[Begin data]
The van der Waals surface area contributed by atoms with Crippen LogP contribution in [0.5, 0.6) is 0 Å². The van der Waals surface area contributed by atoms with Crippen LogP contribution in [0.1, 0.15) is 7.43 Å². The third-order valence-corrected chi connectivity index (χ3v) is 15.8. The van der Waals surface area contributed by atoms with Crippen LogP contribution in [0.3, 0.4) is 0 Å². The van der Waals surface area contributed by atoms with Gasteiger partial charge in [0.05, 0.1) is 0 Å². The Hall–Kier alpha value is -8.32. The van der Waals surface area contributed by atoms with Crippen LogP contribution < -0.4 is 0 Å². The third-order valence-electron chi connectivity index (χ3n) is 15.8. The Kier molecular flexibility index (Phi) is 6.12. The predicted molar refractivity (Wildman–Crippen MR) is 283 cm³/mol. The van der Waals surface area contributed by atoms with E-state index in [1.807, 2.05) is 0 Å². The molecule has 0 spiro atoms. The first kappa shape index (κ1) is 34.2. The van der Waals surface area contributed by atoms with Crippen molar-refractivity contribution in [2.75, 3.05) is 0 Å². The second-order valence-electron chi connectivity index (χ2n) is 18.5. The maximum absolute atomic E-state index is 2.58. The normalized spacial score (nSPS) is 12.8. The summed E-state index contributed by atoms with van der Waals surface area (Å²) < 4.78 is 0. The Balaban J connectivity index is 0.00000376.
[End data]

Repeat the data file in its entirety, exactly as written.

The van der Waals surface area contributed by atoms with Crippen LogP contribution in [0.5, 0.6) is 0 Å². The van der Waals surface area contributed by atoms with Crippen LogP contribution in [0.1, 0.15) is 7.43 Å². The third-order valence-corrected chi connectivity index (χ3v) is 15.8. The van der Waals surface area contributed by atoms with Crippen LogP contribution in [0.3, 0.4) is 0 Å². The van der Waals surface area contributed by atoms with Gasteiger partial charge in [0.05, 0.1) is 0 Å². The Hall–Kier alpha value is -8.32. The van der Waals surface area contributed by atoms with Crippen LogP contribution < -0.4 is 0 Å². The third-order valence-electron chi connectivity index (χ3n) is 15.8. The Kier molecular flexibility index (Phi) is 6.12. The predicted molar refractivity (Wildman–Crippen MR) is 283 cm³/mol. The van der Waals surface area contributed by atoms with E-state index in [1.807, 2.05) is 0 Å². The molecule has 0 spiro atoms. The first kappa shape index (κ1) is 34.2. The van der Waals surface area contributed by atoms with Crippen molar-refractivity contribution in [2.75, 3.05) is 0 Å². The second-order valence-electron chi connectivity index (χ2n) is 18.5. The maximum absolute atomic E-state index is 2.58. The normalized spacial score (nSPS) is 12.8. The summed E-state index contributed by atoms with van der Waals surface area (Å²) < 4.78 is 0. The Balaban J connectivity index is 0.00000376.